Some categories to include in this part of your assessment are included below, but these should be customized to your individual construction needs and practices.

  • Design
  • Contract signing to closing
  • Contract signing to excavation
  • Excavation, foundation
  • Excavation, back fill
  • Weather days
  • Framing
  • Frame start to certificate of occupancy
  • Rough mechanical
  • Drywall
  • Trim
  • Pre-punch to closing
  • Testing
  • Inspections

On-time delivery — To track this, you must first determine your own definition of delivery to the customer (such as closing). Once this is defined and based on the construction schedule, the on-time delivery can be reported as a simple yes or no. Beyond this, you can relate the on-time delivery as a percentage of projects completed.

Energy performance

Air infiltration testing — Results of the blower door test to measure the air infiltration (leakage) of the home to the exterior.

Duct leakage testing — Results of the duct blaster test to measure the leakage of the duct system to the exterior and the interior to determine heat loss and delivery efficiency of the duct system.

Building America Benchmark/HERS Index — This uses energy simulations and air infiltration and duct leakage measurements to estimate the energy use and costs of the home.


Profits — This details the profits for the project including:

  1. Gross profit — net sales minus cost of goods sold
  2. Net profit — gross profit minus total operating expenses.

Inspection costs — This details all costs involved in checking and re-checking someone else’s work and includes labor, vehicle use, fuel costs, etc. Ideally, of course, installers would have checked their work and executed it properly the first time, but that can be addressed and improved upon once you begin to quantify this information.

Verification costs — This details the costs to verify the performance of the home, including air infiltration testing, duct leakage testing, and any third-party program verifications/certifications, such as Builders Challenge, Energy Star, and National Green Building Certification.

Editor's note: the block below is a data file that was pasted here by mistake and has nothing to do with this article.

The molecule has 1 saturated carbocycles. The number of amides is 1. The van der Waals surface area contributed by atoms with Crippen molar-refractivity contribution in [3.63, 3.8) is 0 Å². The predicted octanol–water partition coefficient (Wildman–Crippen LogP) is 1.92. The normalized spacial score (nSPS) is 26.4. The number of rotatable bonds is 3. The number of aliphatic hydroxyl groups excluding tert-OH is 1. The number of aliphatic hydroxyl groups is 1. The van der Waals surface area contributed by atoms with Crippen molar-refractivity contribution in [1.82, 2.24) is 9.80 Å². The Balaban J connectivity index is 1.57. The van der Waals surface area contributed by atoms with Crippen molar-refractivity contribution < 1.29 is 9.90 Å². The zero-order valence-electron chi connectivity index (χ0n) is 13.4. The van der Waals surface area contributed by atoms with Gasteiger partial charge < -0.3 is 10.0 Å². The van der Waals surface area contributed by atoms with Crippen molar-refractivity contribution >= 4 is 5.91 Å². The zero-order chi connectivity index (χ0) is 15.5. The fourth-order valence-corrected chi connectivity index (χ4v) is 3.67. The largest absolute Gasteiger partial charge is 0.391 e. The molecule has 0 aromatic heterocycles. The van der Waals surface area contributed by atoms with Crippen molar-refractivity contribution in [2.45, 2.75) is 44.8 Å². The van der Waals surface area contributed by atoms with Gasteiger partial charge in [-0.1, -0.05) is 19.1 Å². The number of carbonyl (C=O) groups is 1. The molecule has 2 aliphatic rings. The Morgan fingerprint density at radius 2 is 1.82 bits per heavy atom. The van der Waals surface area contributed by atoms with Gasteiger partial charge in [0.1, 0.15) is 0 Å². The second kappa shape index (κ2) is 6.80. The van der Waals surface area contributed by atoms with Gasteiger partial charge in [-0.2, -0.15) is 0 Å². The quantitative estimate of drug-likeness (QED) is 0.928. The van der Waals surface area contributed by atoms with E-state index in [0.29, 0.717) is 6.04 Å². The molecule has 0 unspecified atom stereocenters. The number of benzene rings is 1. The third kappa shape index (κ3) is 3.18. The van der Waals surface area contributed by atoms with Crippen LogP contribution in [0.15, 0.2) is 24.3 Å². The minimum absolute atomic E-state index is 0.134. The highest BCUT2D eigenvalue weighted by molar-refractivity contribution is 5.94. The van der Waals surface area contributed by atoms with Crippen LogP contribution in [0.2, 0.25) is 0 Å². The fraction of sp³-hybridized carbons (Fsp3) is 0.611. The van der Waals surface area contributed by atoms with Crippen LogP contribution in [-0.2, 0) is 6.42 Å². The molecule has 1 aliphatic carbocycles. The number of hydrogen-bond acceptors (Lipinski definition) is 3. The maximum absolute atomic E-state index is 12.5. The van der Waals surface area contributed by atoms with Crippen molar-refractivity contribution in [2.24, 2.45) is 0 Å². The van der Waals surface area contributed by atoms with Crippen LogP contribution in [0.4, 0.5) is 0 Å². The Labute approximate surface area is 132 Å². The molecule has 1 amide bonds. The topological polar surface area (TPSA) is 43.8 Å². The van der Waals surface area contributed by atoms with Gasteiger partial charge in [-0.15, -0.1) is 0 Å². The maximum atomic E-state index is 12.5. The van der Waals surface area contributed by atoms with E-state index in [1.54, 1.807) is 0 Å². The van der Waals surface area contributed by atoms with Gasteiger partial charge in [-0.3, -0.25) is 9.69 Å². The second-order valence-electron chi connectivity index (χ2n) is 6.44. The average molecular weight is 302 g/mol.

Warranty costs — This can include all costs, including labor, fuel, trucks, material, and time for rework and repair for customer callbacks. It can also include litigation and insurance costs.


Training costs — Includes all training courses, books, and other materials, and may include overhead for internal management time for training and time taken from work to attend certain companywide meetings.

Satisfaction levels — customer, employee, and trades

Customer satisfaction — This is a score reflecting detailed aspects of the construction process and the overall satisfaction of the client with the process and finished product. The higher the score, the better the chance of referrals and return work in the future.

Warranty customer satisfaction rating — This can be a detailed customer satisfaction score or sub-score that allows you to focus on sub-sections of your post-construction/warranty process and key individuals in that process. This helps focus on specific areas for improvement.

Construction manager customer satis-faction rating — Similar measurement to warranty customer satisfaction rating discussed above.

Trade/supplier satisfaction — This metric provides insights into the satisfaction of your trades and suppliers. Finding new trade partners, evaluating them, and training them to meet the construction and delivery schedules is time consuming and expensive. It’s most cost effective to maintain your experienced trade partners. A trade/supplier satisfaction survey allows you to uncover dissatisfaction you can address. It also provides your trades and suppliers with an opportunity to suggest improvements that may save time or money on the job. As with customer satisfaction surveys, there are various rating systems, survey approaches, and time periods for conducting trade/supplier satisfaction surveys.